As a layman, it is not always easy to judge the correct condition and vitality of a tree. However, a experienced and professional tree care professional and certainly ours Tree Manager can help you with this.


What are the most common disruptive factors for a tree's growing location?

The growing place of trees in a forest, where no people come and where no extreme weather conditions influence it, will not be disturbed. And forms a suitable soil for growing and developing trees. Every year the leaves fall, decompose and thus help create an ideal humus layer and soil.

Disturbed growing areas also occur in built-up and human-used environments.

The most common disruptive factors for a growing site are:

  • soil compaction and lack of oxygen due to traffic,
  • too small space for root penetration or too low available soil volume when laying paving,
  • location that is too wet or too dry or changes in water management,
  • changing the groundwater level, for example by switching on and off groundwater drainage or by excavation work,
  • poor soil quality, due to, for example, eutrophication or road salt loading. Or poor fertility,
  • earth and excavation work resulting in mechanical root damage,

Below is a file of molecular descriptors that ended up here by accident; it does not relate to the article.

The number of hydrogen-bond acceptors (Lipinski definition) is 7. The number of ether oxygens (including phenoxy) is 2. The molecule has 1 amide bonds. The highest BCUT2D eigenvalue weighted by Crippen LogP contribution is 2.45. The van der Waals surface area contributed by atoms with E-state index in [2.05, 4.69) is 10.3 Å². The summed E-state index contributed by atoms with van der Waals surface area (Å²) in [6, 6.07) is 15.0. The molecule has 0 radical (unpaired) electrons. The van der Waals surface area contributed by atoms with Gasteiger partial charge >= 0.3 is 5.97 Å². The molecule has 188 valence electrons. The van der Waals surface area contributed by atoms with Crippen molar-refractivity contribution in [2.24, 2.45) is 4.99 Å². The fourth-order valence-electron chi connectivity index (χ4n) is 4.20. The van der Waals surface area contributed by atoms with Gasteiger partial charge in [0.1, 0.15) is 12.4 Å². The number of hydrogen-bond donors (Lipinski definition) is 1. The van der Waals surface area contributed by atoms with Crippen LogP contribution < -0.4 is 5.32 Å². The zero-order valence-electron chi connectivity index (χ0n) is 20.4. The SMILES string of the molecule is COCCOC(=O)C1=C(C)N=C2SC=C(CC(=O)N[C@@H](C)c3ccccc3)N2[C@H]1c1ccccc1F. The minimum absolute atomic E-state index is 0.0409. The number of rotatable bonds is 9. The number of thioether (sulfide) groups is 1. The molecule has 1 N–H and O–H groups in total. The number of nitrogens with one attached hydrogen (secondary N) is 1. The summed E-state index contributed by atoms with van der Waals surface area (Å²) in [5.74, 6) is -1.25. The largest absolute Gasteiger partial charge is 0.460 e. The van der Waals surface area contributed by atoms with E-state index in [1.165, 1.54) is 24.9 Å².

• raising of the ground level or terrain, resulting in a lack of oxygen,
  • competition from other crops or plants, such as grass under and around the tree or in the tree mirror,
  • a combination of the above factors.


Site improvement helps against oxygen deficiency in the soil

A growth site improvement is necessary for trees that exhibit a lack of oxygen. In the photo you can see a lack of oxygen in a severely deteriorated birch. The lack of oxygen can be seen by the dark (blue) discoloration in the sections of the saw cuts.


How to investigate growing areas to identify soil problems?

To identify the disturbing factors in the soil, it is crucial that we investigate the growth location of the tree.

We do this, among other things:

  • By digging a test trench for root research and to determine the groundwater profile.
  • Examine the tree roots. Is there a lack of oxygen? Or have tree roots died?
  • By measuring the oxygen content in the soil.
  • Measure the penetration resistance with a penetrometer.